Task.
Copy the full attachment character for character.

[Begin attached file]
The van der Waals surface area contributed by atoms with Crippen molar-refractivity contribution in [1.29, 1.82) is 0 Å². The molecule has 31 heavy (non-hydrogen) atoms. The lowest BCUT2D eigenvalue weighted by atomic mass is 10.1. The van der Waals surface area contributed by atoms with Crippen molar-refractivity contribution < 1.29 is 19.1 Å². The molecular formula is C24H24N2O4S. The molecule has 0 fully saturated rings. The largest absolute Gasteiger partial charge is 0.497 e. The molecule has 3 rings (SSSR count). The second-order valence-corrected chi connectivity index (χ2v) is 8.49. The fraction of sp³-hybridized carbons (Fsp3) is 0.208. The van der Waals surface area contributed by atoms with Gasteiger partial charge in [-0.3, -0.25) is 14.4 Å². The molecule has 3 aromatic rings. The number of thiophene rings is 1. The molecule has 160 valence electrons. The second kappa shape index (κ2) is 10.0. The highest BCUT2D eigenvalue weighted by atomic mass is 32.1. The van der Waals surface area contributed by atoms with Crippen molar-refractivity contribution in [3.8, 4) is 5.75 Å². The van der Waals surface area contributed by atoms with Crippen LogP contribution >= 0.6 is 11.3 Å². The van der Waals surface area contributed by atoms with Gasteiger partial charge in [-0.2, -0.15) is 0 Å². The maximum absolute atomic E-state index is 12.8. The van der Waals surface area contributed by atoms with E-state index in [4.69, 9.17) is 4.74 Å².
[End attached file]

The van der Waals surface area contributed by atoms with Crippen molar-refractivity contribution in [1.29, 1.82) is 0 Å². The molecule has 31 heavy (non-hydrogen) atoms. The lowest BCUT2D eigenvalue weighted by atomic mass is 10.1. The van der Waals surface area contributed by atoms with Crippen molar-refractivity contribution < 1.29 is 19.1 Å². The molecular formula is C24H24N2O4S. The molecule has 0 fully saturated rings. The largest absolute Gasteiger partial charge is 0.497 e. The molecule has 3 rings (SSSR count). The second-order valence-corrected chi connectivity index (χ2v) is 8.49. The fraction of sp³-hybridized carbons (Fsp3) is 0.208. The van der Waals surface area contributed by atoms with Gasteiger partial charge in [-0.3, -0.25) is 14.4 Å². The molecule has 3 aromatic rings. The number of thiophene rings is 1. The molecule has 160 valence electrons. The second kappa shape index (κ2) is 10.0. The highest BCUT2D eigenvalue weighted by atomic mass is 32.1. The van der Waals surface area contributed by atoms with Crippen molar-refractivity contribution in [3.8, 4) is 5.75 Å². The van der Waals surface area contributed by atoms with Crippen LogP contribution >= 0.6 is 11.3 Å². The van der Waals surface area contributed by atoms with Gasteiger partial charge in [-0.2, -0.15) is 0 Å². The maximum absolute atomic E-state index is 12.8. The van der Waals surface area contributed by atoms with E-state index in [4.69, 9.17) is 4.74 Å².